Hellenistic Civilization (323-146 BCE) (323 BCE = Death of Alexander) (146 BCE = Conquest by the...
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Hellenistic Civilization(323-146 BCE)(323 BCE = Death of Alexander)(146 BCE = Conquest by the Romans)
Alexander the Great
Hellenistic CivilizationHellenistic because of, on the one hand, the predominant role of Greece and, on the other hand, not completely Greek, being more multiethnic, multiracial, and multicultural.
Hellenistic Civilization:General PrinciplesThe fragmentation of Alexanders empire into three kingdoms: Kingdom of Macedonia, Kingdom of the Ptolemies (Egypt), and Kingdom of the Seleucids (Syria).In some ways, a continuation of basic Hellenic philosophies and aesthetics, but with significant new features.
Hellenistic Civilization:General PrinciplesThe flourishing of large metropolitan centers: Alexandria and PergamumDiverse ethnic groups (Greeks, Macedonians, Egyptians, Hebrews, Persians, Africans) linked by trade.A form of colloquial Greek called Koine was spoken throughout the Hellenistic world.Hellenistic rulers had no interest in democracy.
AlexandriaThe best example of a large Hellenistic metropolis.Population of about 1,000,000Cultural diversityA center of learning and culture, featuring a theatre, library, museum, lighthouse, etc.The worlds first university (a museum dedicated to the Muses) was built in Alexandria.The library contained 700,000 volumes of books.
Exercise # 1Find some information online about the cities of Alexandria and Pergamum during the Hellenistic Age.
Hellenistic literatureThe seriousness of Hellenism began to give way to a Hellenistic love of playfulness as well as an interest in the ordinary, everyday subjects.New Comedy In contrast to the pointed, satiricial comedies of Hellenic Greece, the return to monarchy seems to have made playwrights more conservative in their willingness to criticize.Menander, the leading figure of the New Comedy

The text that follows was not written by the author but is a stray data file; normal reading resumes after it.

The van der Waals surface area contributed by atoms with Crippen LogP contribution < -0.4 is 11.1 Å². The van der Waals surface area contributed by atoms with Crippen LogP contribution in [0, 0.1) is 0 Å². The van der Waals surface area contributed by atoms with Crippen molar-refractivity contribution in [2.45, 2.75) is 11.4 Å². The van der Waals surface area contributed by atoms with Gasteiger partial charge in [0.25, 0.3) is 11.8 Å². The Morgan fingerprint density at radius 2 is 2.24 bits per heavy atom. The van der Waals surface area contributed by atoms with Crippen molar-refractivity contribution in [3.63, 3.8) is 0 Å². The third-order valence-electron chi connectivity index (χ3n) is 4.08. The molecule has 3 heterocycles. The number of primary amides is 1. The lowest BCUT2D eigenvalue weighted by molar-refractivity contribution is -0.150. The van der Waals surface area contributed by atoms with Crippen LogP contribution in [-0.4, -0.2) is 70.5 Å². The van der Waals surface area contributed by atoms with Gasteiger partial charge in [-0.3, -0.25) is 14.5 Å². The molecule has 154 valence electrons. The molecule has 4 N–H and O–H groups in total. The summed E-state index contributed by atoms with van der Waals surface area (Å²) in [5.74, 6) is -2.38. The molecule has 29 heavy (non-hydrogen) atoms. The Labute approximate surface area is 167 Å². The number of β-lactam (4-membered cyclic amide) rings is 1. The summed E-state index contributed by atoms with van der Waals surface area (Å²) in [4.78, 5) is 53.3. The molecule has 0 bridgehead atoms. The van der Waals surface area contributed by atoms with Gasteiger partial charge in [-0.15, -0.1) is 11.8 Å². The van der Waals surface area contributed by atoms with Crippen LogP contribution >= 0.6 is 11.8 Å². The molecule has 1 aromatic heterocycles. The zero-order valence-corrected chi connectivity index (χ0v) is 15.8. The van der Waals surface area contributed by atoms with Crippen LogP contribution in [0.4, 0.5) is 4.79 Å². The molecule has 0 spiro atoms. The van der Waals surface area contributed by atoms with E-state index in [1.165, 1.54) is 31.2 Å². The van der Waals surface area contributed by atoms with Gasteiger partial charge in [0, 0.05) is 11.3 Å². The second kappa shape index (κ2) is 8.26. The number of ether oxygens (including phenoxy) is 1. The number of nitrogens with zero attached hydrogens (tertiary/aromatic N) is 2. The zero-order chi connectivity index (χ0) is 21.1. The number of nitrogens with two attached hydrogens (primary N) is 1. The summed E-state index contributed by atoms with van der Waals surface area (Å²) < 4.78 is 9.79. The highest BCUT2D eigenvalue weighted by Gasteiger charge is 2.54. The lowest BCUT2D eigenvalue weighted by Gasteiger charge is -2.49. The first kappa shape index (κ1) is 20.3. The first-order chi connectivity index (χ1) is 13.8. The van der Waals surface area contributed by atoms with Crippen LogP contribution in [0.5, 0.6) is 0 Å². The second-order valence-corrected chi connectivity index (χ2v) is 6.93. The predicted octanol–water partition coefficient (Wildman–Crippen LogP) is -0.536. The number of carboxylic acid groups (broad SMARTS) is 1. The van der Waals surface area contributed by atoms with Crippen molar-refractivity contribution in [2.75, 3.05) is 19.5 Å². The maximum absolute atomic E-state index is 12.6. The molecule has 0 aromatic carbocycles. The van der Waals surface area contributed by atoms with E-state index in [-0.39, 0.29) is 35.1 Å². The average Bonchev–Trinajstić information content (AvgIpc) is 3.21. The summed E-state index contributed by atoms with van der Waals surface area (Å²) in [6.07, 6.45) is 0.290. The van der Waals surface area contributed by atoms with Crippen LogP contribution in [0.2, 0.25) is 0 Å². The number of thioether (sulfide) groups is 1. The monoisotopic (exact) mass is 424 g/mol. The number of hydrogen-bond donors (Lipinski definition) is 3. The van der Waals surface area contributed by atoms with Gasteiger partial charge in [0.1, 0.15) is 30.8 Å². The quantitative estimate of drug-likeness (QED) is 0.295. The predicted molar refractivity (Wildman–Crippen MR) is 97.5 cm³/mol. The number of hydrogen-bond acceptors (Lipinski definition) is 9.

Hellenistic literaturePastoral poetry City life and its hassles seems to bring with it a kind of nostalgia for country life.At the same time, the poetry was a fantasy of country life, written by and for the upper class.Theocritus created the new poetic forms of pastoral poetry as well as idyll.
Hellenistic Philosophy: CynicismTrue freedom arises from realizing that if one wants nothing, then one will never lack anything.Isolation from the societyDenial of physical comfortAutarky, or self-sufficiency, as the goal of lifeDiogenes, the most prominent CynicAlexander: if I were not Alexander, I would prefer to be Diogenes.
Diogenes of Sinope
Diogenes and Alexander
Diogenes of Sinope
Diogenes of SinopeBanished from his country, Diogenes spent most of his life in Athens, though he died in Corinth. He called himself the Dog, and held up the life of animals as a model for mankind. His task was the recoining of values, and to the civilization of Hellenic and Hellenistic world he opposed the life of animals and of the barbaric people.